Astronomers Detect Strongest Gamma-Ray Bursts Ever Recorded

Powerful Gamma Ray Burst GRB 190114C

"Continuing efforts with existing gamma-ray telescopes, as well as the new Cherenkov Telescope Array now under construction, promise to bring forth new physical insight into the most luminous electromagnetic explosions in the universe". After verifying that the GRB noticed emitted photons within the TeV vary, scientists realized the method used to clarify and mannequin these bursts couldn't account for such a excessive power. Now, astronomers are reporting in Nature magazine that they have observed two such bursts.

"Scientists have been trying to observe very-high-energy emission from gamma-ray bursts for a long time", said Dr. Antonio de Ugarte Postigo, a scientist in the Instituto de Astrofísica de Andalucía. She is a co-author of one of three studies on gamma-ray bursts in the November 21 issue of the journal Nature. It was first spotted by two satellites created to detect gamma-ray bursts - the Swift Observatory and the Fermi Gamma-ray Space Telescope - and to them, it looked like any other GRB.

They can last from a few milliseconds to a few hours - ejecting particles at almost the speed of light.

The global team of astronomers in this study consists of A de Ugarte Postigo, C. C. Thöne, S. Martin, J. Japelj, A. J. Levan, M. J. Michalowski, J. Selsing, D. A. Kann, S. Schulze, J. T. Palmerio, S. D. Vergani, N. R. Tanvir, K. Bensch, S. Covino, V. D'Elia, M. De Pasquale, A. S. Fruchter, J.

These observations with the MAGIC telescopes revealed photons-or particles of light-from the afterglow of the GRB with an energy between 0.2 and 1 teraelectron volts (TeV.) According to the researchers, this is the highest energy radiation every detected in a gamma ray burst.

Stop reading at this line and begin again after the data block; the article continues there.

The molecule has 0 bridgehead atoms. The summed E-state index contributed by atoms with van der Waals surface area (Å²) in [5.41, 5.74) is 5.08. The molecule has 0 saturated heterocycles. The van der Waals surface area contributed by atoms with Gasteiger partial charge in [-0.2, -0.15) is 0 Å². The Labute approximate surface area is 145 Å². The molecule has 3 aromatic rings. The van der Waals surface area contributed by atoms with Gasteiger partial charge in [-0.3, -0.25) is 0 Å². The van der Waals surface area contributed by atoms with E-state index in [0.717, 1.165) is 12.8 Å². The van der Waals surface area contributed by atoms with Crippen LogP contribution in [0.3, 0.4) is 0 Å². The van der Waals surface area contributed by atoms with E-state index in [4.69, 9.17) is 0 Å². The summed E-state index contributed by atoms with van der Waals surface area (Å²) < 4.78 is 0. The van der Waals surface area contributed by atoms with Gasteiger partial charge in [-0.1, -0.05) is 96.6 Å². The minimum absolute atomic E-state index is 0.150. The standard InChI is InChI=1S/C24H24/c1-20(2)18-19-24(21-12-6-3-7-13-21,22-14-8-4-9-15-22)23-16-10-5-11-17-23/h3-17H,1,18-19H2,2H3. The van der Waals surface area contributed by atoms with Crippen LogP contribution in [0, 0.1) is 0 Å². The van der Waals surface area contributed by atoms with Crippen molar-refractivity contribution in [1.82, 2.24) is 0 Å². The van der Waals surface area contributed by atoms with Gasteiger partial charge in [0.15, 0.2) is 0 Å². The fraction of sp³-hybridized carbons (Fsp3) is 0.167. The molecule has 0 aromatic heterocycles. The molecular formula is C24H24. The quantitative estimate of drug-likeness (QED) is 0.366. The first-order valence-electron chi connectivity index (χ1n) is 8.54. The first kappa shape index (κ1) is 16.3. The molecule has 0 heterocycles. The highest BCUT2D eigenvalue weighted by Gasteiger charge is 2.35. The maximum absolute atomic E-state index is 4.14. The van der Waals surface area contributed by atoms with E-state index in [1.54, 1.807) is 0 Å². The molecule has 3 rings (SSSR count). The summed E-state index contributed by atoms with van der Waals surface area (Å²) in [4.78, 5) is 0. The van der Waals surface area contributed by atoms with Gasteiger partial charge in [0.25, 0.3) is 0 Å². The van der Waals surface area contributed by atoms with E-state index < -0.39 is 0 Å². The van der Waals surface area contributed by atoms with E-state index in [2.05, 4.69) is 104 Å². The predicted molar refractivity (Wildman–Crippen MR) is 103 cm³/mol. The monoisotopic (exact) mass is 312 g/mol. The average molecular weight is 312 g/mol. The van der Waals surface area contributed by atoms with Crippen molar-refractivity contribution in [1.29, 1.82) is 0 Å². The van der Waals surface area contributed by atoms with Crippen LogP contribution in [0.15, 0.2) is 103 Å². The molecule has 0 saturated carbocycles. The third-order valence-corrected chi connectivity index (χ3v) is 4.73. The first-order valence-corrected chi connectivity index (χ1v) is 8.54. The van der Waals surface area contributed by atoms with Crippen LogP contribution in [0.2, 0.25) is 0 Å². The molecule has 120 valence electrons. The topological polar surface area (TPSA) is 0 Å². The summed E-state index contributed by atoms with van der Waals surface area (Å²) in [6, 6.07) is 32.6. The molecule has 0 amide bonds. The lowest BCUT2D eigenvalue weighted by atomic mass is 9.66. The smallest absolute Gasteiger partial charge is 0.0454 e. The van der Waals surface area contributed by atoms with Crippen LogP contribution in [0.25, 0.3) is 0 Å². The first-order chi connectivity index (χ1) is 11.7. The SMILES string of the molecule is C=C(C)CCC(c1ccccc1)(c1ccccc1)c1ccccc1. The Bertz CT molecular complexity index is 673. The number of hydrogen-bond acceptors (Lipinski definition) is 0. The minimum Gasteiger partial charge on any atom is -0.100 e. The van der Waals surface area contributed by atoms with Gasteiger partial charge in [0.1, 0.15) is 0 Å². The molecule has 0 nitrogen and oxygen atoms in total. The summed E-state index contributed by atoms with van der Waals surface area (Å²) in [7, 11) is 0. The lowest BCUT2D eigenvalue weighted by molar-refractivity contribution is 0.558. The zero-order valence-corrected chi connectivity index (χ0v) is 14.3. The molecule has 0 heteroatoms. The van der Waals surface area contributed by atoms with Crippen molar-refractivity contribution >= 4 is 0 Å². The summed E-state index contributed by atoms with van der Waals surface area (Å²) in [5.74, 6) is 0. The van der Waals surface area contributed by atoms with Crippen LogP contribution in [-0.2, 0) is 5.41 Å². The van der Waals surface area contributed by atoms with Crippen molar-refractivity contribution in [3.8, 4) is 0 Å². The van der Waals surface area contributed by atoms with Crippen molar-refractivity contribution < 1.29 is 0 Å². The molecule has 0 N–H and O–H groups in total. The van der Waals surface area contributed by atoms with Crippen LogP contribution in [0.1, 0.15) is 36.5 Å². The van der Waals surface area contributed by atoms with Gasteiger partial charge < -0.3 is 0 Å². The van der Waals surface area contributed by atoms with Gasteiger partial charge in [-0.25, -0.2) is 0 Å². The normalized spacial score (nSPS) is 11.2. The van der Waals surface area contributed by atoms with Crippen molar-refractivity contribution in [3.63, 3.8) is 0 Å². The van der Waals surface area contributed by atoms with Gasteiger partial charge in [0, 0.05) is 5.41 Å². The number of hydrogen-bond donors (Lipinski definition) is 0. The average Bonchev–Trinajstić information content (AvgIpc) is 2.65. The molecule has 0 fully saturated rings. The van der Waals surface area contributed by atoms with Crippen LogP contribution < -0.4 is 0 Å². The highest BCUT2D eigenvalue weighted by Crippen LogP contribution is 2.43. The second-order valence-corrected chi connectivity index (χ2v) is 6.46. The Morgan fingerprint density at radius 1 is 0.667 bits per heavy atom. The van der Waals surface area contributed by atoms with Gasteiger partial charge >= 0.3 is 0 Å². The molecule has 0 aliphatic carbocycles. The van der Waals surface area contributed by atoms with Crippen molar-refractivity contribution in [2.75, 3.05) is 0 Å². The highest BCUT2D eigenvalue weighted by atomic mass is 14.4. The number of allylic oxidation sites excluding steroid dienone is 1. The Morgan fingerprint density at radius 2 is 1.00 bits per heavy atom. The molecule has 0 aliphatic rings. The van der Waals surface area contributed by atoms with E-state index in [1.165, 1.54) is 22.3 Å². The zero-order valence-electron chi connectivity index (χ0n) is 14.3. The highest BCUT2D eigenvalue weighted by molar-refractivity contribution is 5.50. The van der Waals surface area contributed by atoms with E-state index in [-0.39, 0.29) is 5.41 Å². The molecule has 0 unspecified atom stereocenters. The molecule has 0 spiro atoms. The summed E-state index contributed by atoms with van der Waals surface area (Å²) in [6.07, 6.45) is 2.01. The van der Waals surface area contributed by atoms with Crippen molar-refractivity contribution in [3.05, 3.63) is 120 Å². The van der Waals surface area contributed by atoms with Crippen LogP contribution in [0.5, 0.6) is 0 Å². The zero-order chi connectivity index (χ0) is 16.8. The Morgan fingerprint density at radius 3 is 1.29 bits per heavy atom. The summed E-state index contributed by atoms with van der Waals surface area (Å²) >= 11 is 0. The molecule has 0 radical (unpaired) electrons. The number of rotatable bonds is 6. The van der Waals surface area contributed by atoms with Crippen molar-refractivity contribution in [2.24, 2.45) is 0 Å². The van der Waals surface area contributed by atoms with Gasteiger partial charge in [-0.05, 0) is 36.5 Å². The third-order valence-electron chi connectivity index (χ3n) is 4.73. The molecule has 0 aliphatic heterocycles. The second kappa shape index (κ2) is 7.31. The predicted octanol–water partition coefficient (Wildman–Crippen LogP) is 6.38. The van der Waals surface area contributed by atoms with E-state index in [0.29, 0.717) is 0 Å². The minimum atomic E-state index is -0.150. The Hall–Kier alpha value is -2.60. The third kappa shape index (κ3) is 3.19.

The observations provide insights into possibly the most powerful of all explosions in the universe. They arise from outflows of plasma with velocities near the speed of light that are triggered by newly formed neutron stars or black holes. It came from two explosions.

Dr Elizabeth Hays, the Fermi project scientist at NASA's Goddard Space Flight Center in Greenbelt, Maryland, said: "Much of what we've learned about GRBs over the past couple of decades has come from observing their afterglows at lower energies".

Shock waves that are created from such explosions accelerate electrons nearly to the speed of light and create magnetic fields. Both of its 17-meter telescopes automatically turned to the site of the fading burst.

On January 14, 2019, the Major Atmospheric Gamma Imaging Cherenkov (MAGIC) observatory in the Canary Islands captured the highest-energy light ever recorded from a gamma-ray burst.

"It's a trillion times more energetic than visible light".

"It turns out we were missing approximately half of their energy budget until now", Konstancja Satalecka, a scientist who coordinates MAGIC's searches for gamma-ray bursts, said in the release. Ten hours after their alerts, the High Energy Stereoscopic System (H.E.S.S.) pointed its large, 28-meter gamma-ray telescope to the location of the burst, called GRB 180720B.

Dr Anderson said gamma ray bursts appear in the sky without warning, about once per day. The light from the afterglow is dimmer but lasts longer, allowing astronomers to measure it in detail. It is the inverse Compton scattering that gives some GRB photons the extreme volts of energies.

The newest Hubble images - described this week in the journal Nature - are helping scientists begin to figure out exactly how the collapsing cores of dying massive stars produce such high energy gamma rays. This new observation of astronomers confirms the simulations carried out on Earth.

"Thanks to these new ground-based detections, we're seeing the gamma rays from gamma-ray bursts in a whole new way", Hays said.



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